“Building a smart province isn't about tearing everything out and replacing it with a new shiny system from the ground up,” Nathan goes on to clarify, “that's not going to work.” Instead, the simple brilliance of the Smart Province strategy is to build from what is already there.
To become a “Smart” organization that harnesses the power of data, you need an enabling infrastructure that can collect, analyze, and present the data in a useful way. SaskTel uses a simple acronym, DNA, as the framework for this infrastructure. DNA refers to the data that is collected, moved via networks, then analyzed and visually presented in an application. If deployed correctly, Mike and Nathan both gave examples ranging from increased revenue, cost reduction, improved worker safety, and even improved environmental sustainability. Indeed, efficiency rhymes with eco-friendly in more ways than one. If a city can save money on fuel for a fleet of snow removal vehicles, that also goes towards reducing its carbon footprint. The DNA framework can help create a comprehensive system of carbon sinks across the province and in turn sort out ways of maximizing carbon capture strategies. The fact is that a Smart Province is designed to use its resources with optimal efficiency, and the positive environmental impact is really a natural extension from this.
Finally, Nathan and Mike were keen to point out the data security component of this system. SaskTel being a Crown Corporation means that they are subject to stringent privacy legislation. Nathan emphasized that SaskTel will only work with partners who have an open-data philosophy.
“We'll collect it, we'll analyze it, we'll move it, we'll present it. But at the end of the day, that data belongs to the farmer, the community, the mining operation, whatever the case may be.” The partnerships they forge with third parties are made on the basis of participating groups providing a service, rather than buying your data. “We're here to be custodians of the data,” Nathan said, and so the incentive for their partners and SaskTel as a facilitator is being a part of this revolutionary network driving Saskatchewan’s future as a Smart Province.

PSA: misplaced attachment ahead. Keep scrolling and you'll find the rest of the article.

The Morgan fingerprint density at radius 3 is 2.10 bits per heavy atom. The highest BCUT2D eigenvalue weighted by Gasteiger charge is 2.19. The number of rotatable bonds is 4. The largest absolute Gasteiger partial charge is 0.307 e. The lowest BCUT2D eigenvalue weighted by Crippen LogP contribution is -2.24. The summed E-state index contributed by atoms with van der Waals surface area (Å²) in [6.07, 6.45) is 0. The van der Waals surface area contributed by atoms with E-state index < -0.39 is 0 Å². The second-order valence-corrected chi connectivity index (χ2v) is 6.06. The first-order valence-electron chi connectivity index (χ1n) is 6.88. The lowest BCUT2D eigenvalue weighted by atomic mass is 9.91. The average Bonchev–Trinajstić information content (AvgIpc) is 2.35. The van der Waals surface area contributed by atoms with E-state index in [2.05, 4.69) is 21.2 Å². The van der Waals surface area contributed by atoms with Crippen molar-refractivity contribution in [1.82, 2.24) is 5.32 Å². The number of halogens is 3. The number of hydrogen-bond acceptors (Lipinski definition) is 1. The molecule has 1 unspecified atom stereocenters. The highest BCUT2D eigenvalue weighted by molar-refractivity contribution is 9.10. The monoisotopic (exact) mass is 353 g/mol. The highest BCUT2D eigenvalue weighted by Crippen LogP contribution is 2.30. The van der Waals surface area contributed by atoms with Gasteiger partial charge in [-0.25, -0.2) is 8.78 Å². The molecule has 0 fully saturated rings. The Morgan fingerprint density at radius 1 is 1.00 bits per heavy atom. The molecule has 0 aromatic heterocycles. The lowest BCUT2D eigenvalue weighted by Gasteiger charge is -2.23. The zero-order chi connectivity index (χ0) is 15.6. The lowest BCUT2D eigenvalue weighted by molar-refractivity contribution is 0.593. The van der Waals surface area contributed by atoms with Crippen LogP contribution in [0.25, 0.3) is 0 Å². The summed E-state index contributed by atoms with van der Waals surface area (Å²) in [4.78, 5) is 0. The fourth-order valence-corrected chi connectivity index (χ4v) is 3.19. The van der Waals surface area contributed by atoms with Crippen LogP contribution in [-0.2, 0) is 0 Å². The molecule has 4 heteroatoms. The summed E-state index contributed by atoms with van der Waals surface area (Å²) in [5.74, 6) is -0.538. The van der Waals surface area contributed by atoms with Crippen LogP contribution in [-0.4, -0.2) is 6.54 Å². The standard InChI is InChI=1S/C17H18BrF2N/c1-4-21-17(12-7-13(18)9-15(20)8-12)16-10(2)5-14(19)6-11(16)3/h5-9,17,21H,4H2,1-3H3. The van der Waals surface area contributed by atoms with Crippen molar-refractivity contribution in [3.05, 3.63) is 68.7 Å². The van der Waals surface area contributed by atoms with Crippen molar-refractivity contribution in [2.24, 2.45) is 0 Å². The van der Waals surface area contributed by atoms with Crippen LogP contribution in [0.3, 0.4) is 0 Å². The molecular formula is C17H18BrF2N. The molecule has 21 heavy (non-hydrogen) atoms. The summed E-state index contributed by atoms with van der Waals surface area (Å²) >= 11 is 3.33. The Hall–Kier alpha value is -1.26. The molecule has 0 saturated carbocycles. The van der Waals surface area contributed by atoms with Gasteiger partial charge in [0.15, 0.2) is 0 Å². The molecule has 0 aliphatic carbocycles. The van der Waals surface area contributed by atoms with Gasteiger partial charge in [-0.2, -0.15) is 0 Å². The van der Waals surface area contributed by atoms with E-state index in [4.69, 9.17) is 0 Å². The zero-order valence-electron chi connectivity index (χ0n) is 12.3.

The building process for this network of Smart Cities and Businesses is already underway. Just look to the City of Melfort, one of the first organizations to get on board. No business or community is too big or too small to join the network. Instead, the broader and more diverse this web of connections becomes, the better the solutions are. With each community across the province representing a check stop on the highway of innovation, Saskatchewan has everything it needs to put the pedal to the metal and cruse to our destination. In no time at all, when that “are we there yet?” question is asked again, the answer will be: “yes, we are.”
If you have any questions about our products and services, please contact Nathan at email@example.com or call at (306) 535-8154 or Mike at firstname.lastname@example.org, call at 306-527-4039 or connect on LinkedIn.
You can also request a call back, or call 1.844.SASKTEL (1.844.727.5835).